That’s not really surprising coming from the co-founder of Zynga though. After all, Jenkins waffly political views would be easy to situate inside WTF’s incoherent ideology of of “pro-social [and] pro-planet, but also pro-business and pro-economy.” Pincus wants to remake the Xbox controller to save the planet from President Trump, but not at the risk of alienating the billionaire class he hails from. Here’s a brief but not exhaustive refresher on Pincus’ good deeds over the last decade.


[Source: Recode]



Pre-post disclosure: I identify as a Centrist, and have consistently voted Democrat (with exception for a few local offices, as I really do try to look at candidates rather than party affiliation—and every now and again, the Republican candidate was the better option) since 2000. I lean Left, despite my attempts to remain at the center of the political spectrum, though I do tend to be a bit more Conservative in terms of national defense.

That out of the way:

Crowd-sourcing political messaging sounds absolutely wonderful on its face, until we reflect on the following:

-The American electorate, by and large, does not vote on (to say nothing of understand) the issues at hand in a given election. They vote party-line, or for the candidate they most identify with, or for the one who mouths the finest promises, whether those promises have a singular hope in hell of being fulfilled or not.

It’s not that the average American voter is stupid; they are poorly informed, and many don’t seem to have much drive to correct their deficit of information.

This happens on both sides of the aisle, as the coal miner who voted for our sitting President, believing the healthcare that treats his black lung would somehow remain intact, is not fundamentally different from the Bernie voter who assumed that “free college” would become a thing without adopting many of the other facets of the European model that Sanders’ plan was based on (educational tracking from an early age, compulsory national service—be it military or otherwise, VAT, etc).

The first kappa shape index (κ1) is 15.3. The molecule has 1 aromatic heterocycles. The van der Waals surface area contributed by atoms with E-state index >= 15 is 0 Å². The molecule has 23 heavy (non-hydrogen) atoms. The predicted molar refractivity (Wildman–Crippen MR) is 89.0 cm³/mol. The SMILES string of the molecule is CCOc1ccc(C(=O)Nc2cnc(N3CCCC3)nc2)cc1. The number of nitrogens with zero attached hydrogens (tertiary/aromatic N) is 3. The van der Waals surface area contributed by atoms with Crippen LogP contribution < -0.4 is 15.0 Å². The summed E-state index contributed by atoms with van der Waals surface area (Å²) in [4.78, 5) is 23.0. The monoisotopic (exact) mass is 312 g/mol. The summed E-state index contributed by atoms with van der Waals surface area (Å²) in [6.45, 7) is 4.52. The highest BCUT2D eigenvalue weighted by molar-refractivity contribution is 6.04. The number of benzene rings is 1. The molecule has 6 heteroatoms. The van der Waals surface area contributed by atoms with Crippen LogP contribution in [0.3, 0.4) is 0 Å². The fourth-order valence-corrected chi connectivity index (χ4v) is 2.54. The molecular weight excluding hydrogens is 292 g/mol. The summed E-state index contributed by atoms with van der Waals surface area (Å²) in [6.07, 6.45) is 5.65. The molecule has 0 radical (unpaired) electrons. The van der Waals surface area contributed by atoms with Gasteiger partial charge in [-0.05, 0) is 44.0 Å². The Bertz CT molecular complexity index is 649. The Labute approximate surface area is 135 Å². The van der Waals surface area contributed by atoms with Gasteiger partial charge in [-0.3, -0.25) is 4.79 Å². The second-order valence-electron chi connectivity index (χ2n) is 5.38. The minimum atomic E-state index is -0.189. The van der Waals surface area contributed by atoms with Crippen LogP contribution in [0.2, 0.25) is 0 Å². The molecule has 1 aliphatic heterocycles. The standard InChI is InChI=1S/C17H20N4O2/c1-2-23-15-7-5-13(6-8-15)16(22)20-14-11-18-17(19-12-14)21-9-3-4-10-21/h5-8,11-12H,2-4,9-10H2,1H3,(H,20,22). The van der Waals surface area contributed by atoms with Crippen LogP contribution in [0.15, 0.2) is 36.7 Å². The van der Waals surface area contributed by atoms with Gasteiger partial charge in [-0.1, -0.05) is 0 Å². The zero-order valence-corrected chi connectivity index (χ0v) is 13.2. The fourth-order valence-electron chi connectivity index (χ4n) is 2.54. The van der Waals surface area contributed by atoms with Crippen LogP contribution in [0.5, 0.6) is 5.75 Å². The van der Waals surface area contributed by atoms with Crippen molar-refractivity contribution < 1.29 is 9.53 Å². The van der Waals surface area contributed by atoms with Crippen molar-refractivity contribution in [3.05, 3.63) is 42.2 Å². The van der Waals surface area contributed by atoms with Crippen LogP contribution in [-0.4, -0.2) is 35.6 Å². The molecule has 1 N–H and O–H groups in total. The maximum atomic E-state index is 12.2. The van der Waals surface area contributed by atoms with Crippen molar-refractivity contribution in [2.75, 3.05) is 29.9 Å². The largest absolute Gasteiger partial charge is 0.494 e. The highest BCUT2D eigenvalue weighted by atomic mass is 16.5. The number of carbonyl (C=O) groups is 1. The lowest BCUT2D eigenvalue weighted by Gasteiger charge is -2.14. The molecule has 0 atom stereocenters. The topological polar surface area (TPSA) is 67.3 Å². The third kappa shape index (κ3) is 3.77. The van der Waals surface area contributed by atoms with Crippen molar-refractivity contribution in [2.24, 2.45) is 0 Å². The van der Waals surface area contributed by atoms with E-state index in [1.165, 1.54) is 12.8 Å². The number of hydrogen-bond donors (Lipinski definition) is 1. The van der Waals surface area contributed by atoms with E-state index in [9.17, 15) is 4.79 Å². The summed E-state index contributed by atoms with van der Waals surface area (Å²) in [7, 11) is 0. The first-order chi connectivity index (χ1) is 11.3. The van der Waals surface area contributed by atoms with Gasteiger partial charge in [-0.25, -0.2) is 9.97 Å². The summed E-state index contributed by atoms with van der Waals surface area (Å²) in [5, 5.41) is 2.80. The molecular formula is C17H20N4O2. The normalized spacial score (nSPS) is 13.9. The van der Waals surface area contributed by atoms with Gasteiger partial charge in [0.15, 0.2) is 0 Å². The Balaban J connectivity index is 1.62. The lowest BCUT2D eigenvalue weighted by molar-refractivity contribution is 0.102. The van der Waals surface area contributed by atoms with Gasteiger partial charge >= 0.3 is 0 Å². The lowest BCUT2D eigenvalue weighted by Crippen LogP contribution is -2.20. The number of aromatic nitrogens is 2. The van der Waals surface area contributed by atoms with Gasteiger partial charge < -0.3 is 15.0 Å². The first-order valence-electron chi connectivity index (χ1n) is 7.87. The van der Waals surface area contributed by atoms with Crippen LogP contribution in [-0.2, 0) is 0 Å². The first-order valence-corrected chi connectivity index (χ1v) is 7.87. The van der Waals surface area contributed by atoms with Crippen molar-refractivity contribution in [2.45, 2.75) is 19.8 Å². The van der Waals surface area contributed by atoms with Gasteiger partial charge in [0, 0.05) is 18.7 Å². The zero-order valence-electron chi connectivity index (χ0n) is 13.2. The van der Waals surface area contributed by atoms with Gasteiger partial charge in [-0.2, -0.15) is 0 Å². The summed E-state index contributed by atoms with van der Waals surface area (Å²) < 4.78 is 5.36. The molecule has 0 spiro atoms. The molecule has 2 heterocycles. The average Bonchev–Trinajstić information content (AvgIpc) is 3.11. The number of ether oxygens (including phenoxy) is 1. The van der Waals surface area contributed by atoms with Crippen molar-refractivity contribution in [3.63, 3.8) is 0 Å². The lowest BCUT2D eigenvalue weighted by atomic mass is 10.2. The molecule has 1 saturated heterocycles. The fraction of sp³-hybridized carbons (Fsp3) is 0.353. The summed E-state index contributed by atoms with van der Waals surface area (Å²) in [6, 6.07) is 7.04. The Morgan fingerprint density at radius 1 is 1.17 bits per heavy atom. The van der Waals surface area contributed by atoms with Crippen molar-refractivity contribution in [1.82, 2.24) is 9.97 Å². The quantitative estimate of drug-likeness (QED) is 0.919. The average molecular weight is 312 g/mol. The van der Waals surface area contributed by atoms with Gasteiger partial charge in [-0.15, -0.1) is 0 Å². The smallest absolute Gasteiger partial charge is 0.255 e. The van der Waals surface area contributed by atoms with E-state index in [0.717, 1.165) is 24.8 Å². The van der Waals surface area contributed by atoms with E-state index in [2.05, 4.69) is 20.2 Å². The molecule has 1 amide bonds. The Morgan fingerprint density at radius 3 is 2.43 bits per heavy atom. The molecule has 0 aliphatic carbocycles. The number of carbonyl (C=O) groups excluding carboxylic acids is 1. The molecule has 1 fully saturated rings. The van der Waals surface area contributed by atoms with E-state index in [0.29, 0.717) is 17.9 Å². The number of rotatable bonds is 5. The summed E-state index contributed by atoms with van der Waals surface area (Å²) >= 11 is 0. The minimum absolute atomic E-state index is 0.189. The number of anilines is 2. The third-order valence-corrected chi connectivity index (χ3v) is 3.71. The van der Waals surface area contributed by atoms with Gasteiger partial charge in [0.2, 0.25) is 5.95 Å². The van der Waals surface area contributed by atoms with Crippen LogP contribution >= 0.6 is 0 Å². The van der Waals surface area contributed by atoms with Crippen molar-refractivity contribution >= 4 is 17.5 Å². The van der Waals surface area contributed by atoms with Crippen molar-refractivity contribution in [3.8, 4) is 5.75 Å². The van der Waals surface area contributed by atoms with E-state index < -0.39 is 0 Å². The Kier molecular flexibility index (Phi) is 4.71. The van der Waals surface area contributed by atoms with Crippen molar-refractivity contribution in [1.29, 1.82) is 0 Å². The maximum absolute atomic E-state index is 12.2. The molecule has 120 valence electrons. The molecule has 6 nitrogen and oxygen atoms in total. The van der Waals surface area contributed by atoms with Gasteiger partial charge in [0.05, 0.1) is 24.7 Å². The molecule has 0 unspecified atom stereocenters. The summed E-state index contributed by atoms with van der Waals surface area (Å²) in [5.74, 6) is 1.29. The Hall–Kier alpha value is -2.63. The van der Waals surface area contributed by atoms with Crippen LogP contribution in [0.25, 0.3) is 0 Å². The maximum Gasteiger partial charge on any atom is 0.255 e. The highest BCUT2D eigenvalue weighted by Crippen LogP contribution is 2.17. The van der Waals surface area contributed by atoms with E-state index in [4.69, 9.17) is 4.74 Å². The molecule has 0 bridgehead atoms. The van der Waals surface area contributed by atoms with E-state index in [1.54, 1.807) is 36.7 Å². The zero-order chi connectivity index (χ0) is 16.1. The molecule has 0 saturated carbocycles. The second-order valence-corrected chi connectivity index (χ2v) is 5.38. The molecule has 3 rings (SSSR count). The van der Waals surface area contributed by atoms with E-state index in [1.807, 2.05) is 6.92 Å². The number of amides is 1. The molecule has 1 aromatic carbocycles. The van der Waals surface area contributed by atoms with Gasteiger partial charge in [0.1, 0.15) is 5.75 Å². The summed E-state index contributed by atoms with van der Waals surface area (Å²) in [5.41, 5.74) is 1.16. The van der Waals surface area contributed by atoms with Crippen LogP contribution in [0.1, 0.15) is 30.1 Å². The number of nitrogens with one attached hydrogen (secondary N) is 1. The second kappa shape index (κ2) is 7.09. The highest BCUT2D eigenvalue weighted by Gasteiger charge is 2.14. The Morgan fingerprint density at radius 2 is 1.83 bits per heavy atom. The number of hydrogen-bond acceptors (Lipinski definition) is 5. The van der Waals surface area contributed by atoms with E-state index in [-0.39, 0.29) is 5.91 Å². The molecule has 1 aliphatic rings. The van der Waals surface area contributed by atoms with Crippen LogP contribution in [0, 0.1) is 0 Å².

-Getting even members of a given party to agree on a unified platform is an exercise in frustration. When the National Conventions of both major parties must hem, haw, fight and scrape in order to cobble together a workable national platform (perhaps a third of which will actually see legislative action), expecting the electorate to be able to unify its voice around anything apart from “more money for us is good, and fuck the other guy” is a fool’s errand.

-The “third party” options in this country display either an absolutely facile understanding of geopolitics and the interconnected nature of the global marketplace, or proffer over-simplified panaceas in place of actionable policy. They have attracted adherents like dog shit attracts flies on a hot day—and for much the same reason.

-The general political literacy of the American electorate is absolutely appalling. I don’t even need to launch into an explanation of just how poorly understood the First Amendment is to make that point.

So, er, yeah. Crowdsourcing a major political party’s campaign is one of those ideas that sounds as fantastic as unicorn farts and rainbows with pots of gold at the end—and about as realistic, too.